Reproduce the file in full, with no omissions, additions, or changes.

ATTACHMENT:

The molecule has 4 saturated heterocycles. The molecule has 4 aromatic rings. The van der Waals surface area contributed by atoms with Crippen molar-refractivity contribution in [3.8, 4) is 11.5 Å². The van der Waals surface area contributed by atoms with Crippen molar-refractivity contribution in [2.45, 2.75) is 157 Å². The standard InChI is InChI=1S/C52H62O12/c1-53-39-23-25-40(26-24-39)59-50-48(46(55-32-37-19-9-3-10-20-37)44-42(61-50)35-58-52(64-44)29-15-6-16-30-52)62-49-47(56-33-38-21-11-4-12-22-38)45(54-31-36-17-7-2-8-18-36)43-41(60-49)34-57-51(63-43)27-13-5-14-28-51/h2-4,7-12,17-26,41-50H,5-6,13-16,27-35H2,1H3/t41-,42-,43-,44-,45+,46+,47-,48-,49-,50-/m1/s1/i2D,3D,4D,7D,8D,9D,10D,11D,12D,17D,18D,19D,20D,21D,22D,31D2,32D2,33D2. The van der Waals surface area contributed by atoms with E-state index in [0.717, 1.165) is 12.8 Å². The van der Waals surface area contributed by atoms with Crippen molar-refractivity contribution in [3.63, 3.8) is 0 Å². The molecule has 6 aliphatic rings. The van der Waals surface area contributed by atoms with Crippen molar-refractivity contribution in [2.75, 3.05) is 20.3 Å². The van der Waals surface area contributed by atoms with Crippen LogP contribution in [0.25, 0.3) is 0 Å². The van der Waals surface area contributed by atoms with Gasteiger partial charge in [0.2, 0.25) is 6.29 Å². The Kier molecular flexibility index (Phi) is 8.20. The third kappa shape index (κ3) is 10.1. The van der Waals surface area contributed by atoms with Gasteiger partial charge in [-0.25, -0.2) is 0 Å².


The molecule has 4 saturated heterocycles. The molecule has 4 aromatic rings. The van der Waals surface area contributed by atoms with Crippen molar-refractivity contribution in [3.8, 4) is 11.5 Å². The van der Waals surface area contributed by atoms with Crippen molar-refractivity contribution in [2.45, 2.75) is 157 Å². The standard InChI is InChI=1S/C52H62O12/c1-53-39-23-25-40(26-24-39)59-50-48(46(55-32-37-19-9-3-10-20-37)44-42(61-50)35-58-52(64-44)29-15-6-16-30-52)62-49-47(56-33-38-21-11-4-12-22-38)45(54-31-36-17-7-2-8-18-36)43-41(60-49)34-57-51(63-43)27-13-5-14-28-51/h2-4,7-12,17-26,41-50H,5-6,13-16,27-35H2,1H3/t41-,42-,43-,44-,45+,46+,47-,48-,49-,50-/m1/s1/i2D,3D,4D,7D,8D,9D,10D,11D,12D,17D,18D,19D,20D,21D,22D,31D2,32D2,33D2. The van der Waals surface area contributed by atoms with E-state index in [0.717, 1.165) is 12.8 Å². The van der Waals surface area contributed by atoms with Crippen molar-refractivity contribution in [3.63, 3.8) is 0 Å². The molecule has 6 aliphatic rings. The van der Waals surface area contributed by atoms with Crippen molar-refractivity contribution in [2.75, 3.05) is 20.3 Å². The van der Waals surface area contributed by atoms with Crippen LogP contribution in [0.25, 0.3) is 0 Å². The van der Waals surface area contributed by atoms with Gasteiger partial charge in [0.2, 0.25) is 6.29 Å². The Kier molecular flexibility index (Phi) is 8.20. The third kappa shape index (κ3) is 10.1. The van der Waals surface area contributed by atoms with Gasteiger partial charge in [-0.25, -0.2) is 0 Å².